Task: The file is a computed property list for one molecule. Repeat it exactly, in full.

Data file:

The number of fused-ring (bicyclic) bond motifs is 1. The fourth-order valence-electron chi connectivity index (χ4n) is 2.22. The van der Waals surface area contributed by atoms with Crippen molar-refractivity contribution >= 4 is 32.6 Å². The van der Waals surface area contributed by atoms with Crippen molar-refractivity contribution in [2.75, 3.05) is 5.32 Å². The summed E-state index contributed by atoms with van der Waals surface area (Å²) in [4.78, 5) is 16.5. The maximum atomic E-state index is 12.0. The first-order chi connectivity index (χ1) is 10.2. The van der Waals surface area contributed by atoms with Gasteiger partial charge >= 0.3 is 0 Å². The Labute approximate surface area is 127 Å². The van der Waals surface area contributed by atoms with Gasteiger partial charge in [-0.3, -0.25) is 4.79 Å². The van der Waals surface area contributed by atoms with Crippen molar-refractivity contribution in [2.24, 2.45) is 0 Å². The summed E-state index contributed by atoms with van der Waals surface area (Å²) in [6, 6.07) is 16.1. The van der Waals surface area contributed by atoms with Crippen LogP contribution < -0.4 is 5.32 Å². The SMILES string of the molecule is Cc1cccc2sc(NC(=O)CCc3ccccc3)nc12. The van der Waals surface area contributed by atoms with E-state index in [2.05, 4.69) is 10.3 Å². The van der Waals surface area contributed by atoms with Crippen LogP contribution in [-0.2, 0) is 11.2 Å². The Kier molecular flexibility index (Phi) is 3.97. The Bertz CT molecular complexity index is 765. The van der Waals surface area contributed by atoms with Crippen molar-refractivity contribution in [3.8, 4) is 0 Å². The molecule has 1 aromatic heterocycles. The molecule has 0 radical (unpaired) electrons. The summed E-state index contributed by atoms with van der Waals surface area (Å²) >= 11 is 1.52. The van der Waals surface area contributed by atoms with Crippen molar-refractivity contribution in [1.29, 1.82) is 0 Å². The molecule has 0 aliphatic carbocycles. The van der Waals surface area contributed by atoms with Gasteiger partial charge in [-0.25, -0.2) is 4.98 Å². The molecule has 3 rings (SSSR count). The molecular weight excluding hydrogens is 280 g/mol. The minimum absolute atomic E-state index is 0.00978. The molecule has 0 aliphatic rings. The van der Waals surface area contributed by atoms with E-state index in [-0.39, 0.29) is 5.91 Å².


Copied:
The number of fused-ring (bicyclic) bond motifs is 1. The fourth-order valence-electron chi connectivity index (χ4n) is 2.22. The van der Waals surface area contributed by atoms with Crippen molar-refractivity contribution >= 4 is 32.6 Å². The van der Waals surface area contributed by atoms with Crippen molar-refractivity contribution in [2.75, 3.05) is 5.32 Å². The summed E-state index contributed by atoms with van der Waals surface area (Å²) in [4.78, 5) is 16.5. The maximum atomic E-state index is 12.0. The first-order chi connectivity index (χ1) is 10.2. The van der Waals surface area contributed by atoms with Gasteiger partial charge >= 0.3 is 0 Å². The Labute approximate surface area is 127 Å². The van der Waals surface area contributed by atoms with Gasteiger partial charge in [-0.3, -0.25) is 4.79 Å². The van der Waals surface area contributed by atoms with Crippen molar-refractivity contribution in [2.24, 2.45) is 0 Å². The summed E-state index contributed by atoms with van der Waals surface area (Å²) in [6, 6.07) is 16.1. The van der Waals surface area contributed by atoms with Crippen LogP contribution < -0.4 is 5.32 Å². The SMILES string of the molecule is Cc1cccc2sc(NC(=O)CCc3ccccc3)nc12. The van der Waals surface area contributed by atoms with E-state index in [2.05, 4.69) is 10.3 Å². The van der Waals surface area contributed by atoms with Crippen LogP contribution in [-0.2, 0) is 11.2 Å². The Kier molecular flexibility index (Phi) is 3.97. The Bertz CT molecular complexity index is 765. The van der Waals surface area contributed by atoms with Crippen molar-refractivity contribution in [3.8, 4) is 0 Å². The molecule has 1 aromatic heterocycles. The molecule has 0 radical (unpaired) electrons. The summed E-state index contributed by atoms with van der Waals surface area (Å²) >= 11 is 1.52. The van der Waals surface area contributed by atoms with Crippen molar-refractivity contribution in [1.29, 1.82) is 0 Å². The molecule has 0 aliphatic carbocycles. The van der Waals surface area contributed by atoms with Gasteiger partial charge in [-0.25, -0.2) is 4.98 Å². The molecule has 3 rings (SSSR count). The molecular weight excluding hydrogens is 280 g/mol. The minimum absolute atomic E-state index is 0.00978. The molecule has 0 aliphatic rings. The van der Waals surface area contributed by atoms with E-state index in [-0.39, 0.29) is 5.91 Å².